We get to carry each other

by Karen Salter (Mark 2:1-12)

The day I graduated from law school my father told me that this opportunity to be of service to another was one of the greatest life offered.  He also said that what would matter most in my life was friendship.  He was right on both counts.  What he didn’t say but also knew was that one of the reasons I had chosen to go to law school was to serve those people who were dear to me, family and friends alike.

Growing up in a family with more ambition than money, I was alerted early in life to alternative sources of power.  Watching my parents work for the election of particular candidates, most of whom were lawyers, I began to see that knowledge of the law and the license to use it were often a reliable source of power.  It was later in life that I began, and still strive daily to understand the true Source of power.

Consequently it’s not surprising that one of my favorite stories from Mark is when Jesus heals the paralytic.  I once heard a sermon in which the priest simply told the story.  We don’t know how this man came to be paralyzed, he said, whether it was from birth or from something more recent, or how often or for how long his friends had carried him.  We also don’t know why they knew to bring him to this young Healer who was in the earliest days of his public ministry when the story takes place.  But we can imagine that they must have hoped, perhaps in varying degrees and yet enough, that this young Healer would work a miracle for their beloved friend.

The four friends thread their way through the crowd, which must have been a feat in and of itself, only to find that the house where the Healer is preaching is so crowded they cannot get in.   Undeterred, “. . . when they could not bring him to Jesus because of the crowd, they removed the roof above him; and after having dug through it, they let down the mat on which the paralytic lay.  When Jesus saw their faith, he said to the paralytic, ‘Son, your sins are forgiven.’”  Did Jesus feel the intensity of their faith, hope and love as the outer expression of the Divine in them and in him?  I don’t know.  But He speaks the words, “I say to you, stand up, take your mat and go to your home.”  The priest ended his sermon by imagining the looks on the four faces peering down through the hole in the roof as they watched when he “stood up, and immediately took the mat and went out before all of them;. . .”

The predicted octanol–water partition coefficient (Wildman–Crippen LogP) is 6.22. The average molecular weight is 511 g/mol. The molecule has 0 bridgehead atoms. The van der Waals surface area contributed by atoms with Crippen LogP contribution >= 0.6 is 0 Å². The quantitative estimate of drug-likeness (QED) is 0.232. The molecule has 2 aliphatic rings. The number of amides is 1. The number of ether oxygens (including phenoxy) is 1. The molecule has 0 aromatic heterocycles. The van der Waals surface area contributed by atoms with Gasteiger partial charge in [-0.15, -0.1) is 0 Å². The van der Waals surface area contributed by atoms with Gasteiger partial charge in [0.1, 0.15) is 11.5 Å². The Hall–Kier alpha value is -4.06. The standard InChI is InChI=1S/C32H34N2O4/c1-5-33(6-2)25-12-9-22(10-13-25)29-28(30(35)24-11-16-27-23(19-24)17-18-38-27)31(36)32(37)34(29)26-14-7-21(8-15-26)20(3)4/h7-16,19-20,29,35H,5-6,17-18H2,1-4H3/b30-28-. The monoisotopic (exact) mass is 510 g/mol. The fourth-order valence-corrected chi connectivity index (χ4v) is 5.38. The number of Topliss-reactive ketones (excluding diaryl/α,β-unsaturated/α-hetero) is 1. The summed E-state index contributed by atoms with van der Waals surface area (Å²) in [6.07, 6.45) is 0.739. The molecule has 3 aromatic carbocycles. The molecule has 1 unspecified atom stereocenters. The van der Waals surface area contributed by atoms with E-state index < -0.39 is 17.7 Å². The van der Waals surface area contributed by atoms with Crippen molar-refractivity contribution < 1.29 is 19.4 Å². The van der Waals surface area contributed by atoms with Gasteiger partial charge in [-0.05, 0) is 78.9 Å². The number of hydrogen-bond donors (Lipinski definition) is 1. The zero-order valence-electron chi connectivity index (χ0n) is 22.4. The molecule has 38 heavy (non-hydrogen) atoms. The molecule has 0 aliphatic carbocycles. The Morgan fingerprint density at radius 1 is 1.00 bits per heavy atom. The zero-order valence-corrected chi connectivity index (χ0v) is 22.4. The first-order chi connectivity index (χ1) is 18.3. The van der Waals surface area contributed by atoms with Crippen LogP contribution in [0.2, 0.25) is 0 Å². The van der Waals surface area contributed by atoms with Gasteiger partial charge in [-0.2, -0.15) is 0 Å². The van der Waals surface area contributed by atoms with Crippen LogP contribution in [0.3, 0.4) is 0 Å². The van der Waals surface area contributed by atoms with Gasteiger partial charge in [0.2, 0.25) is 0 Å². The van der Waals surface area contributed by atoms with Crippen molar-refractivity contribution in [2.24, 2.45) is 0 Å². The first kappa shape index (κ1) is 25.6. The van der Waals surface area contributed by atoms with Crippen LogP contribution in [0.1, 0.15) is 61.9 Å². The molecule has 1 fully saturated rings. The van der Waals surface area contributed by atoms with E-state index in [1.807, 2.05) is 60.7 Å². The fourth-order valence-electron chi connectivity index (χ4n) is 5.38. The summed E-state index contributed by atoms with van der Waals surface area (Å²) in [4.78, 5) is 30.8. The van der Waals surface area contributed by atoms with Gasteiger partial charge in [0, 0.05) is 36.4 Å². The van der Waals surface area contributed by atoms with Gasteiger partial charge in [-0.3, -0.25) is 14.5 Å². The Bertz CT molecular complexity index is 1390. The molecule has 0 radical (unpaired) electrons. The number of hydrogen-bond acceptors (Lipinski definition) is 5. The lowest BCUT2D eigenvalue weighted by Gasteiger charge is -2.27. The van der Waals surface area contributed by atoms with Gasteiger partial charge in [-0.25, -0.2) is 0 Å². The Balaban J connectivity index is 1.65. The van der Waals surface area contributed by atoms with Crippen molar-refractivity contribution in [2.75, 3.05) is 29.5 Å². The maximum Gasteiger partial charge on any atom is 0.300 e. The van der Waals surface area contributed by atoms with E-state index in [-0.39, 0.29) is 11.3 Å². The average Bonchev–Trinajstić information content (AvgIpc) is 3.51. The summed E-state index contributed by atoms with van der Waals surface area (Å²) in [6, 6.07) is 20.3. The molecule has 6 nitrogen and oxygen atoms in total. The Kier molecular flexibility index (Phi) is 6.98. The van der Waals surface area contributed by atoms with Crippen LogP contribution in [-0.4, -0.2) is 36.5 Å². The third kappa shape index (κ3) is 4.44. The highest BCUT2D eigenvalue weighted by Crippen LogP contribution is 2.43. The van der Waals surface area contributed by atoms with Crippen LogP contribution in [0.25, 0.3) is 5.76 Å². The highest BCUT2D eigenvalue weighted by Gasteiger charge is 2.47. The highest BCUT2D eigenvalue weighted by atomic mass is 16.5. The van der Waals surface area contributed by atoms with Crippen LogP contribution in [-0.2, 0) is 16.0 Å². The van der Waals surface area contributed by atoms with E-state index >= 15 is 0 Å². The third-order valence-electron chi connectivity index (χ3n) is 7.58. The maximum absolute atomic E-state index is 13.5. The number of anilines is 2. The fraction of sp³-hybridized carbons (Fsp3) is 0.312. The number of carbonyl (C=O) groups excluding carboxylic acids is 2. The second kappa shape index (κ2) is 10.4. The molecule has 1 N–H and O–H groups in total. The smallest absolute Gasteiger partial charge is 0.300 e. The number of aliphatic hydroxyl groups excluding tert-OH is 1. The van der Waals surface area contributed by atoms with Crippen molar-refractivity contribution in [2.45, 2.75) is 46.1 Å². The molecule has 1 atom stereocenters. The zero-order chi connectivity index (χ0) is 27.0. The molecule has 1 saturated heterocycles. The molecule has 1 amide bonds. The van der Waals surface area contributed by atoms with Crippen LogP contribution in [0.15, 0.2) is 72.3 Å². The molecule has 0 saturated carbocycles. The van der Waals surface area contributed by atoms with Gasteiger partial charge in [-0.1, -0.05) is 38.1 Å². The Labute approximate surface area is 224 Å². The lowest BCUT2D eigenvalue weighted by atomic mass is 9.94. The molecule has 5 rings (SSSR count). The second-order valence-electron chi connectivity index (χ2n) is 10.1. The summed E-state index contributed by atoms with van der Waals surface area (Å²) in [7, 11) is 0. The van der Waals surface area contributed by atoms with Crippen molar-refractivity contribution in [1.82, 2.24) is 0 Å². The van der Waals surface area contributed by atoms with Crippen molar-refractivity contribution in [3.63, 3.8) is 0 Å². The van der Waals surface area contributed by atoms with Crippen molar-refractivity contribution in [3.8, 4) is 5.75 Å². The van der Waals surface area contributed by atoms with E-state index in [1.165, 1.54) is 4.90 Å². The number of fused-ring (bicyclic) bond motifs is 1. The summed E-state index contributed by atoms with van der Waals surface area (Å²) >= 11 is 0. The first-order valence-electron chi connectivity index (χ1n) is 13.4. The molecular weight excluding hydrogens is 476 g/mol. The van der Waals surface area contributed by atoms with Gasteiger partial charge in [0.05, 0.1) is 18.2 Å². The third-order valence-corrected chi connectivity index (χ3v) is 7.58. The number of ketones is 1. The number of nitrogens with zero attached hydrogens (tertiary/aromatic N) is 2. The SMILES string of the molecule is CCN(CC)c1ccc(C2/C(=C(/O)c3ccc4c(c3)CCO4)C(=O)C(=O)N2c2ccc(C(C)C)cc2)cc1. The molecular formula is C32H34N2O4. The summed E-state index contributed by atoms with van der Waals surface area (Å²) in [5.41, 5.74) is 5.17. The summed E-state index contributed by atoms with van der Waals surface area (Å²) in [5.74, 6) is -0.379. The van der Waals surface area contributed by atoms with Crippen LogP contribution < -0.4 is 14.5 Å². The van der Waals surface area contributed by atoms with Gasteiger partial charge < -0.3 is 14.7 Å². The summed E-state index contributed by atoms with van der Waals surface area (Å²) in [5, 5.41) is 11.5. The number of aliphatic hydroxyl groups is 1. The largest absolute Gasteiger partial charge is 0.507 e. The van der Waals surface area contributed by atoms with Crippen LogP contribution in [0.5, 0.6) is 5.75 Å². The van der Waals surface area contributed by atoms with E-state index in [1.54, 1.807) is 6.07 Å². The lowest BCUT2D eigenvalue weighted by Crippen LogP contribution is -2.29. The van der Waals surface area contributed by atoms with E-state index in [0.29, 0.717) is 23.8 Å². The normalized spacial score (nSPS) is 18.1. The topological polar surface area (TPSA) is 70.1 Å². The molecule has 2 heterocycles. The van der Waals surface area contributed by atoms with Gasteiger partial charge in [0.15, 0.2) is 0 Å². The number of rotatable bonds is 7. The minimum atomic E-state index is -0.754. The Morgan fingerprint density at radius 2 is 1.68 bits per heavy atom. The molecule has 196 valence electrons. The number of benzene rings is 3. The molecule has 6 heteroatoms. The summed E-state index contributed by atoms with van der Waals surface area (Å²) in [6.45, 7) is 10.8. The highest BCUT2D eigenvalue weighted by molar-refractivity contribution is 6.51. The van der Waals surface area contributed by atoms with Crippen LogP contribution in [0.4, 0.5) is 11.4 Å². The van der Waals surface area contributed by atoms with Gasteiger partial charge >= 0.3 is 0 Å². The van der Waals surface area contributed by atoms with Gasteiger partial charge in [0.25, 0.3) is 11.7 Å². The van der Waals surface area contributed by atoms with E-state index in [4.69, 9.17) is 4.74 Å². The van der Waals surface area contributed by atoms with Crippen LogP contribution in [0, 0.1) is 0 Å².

The strength of the friends’ affection for their paralyzed friend is an important part of the story, but not the most important part.  Between the time Jesus tells the man that his sins are forgiven and then tells him to get up and walk, an important piece of theological business is transacted.  Jesus tells us who He is.  Some of the scribes (a term commonly used in that time to denote lawyers) begin muttering about the Teacher’s blasphemy in suggesting that he has the power to forgive sins.  As usual, Jesus wins the legal argument saying, “Which is easier, to say to the paralytic, ‘Your sins are forgiven,’ or to say, ‘Stand up and take your mat and walk?’ But so that you may know that the Son of Man has authority on earth to forgive sins– He said to the paralytic– ‘I say to you, stand up, take your mat and go to your home.’”

More than the muttering proponents of any legal argument will ever win, Jesus gives us the Way of faith, hope and love that conquers every obstacle, even unto death.  Surely the people who witnessed this miracle did not fully understand all that they had been given that day, but they understood enough “. . . that they were all amazed and glorified God, saying, “We have never seen anything like this!”

Miracles still happen on the Way.  Have you not, by carrying a friend or being carried yourself, known the miracle of God’s healing, love and forgiveness? Have you not felt, overcome by your love for another, joined with the One?  As the poet so rightly sings, “We’re one, but we’re not the same.  We get to carry each other, carry each other.”

Thanks be to God.

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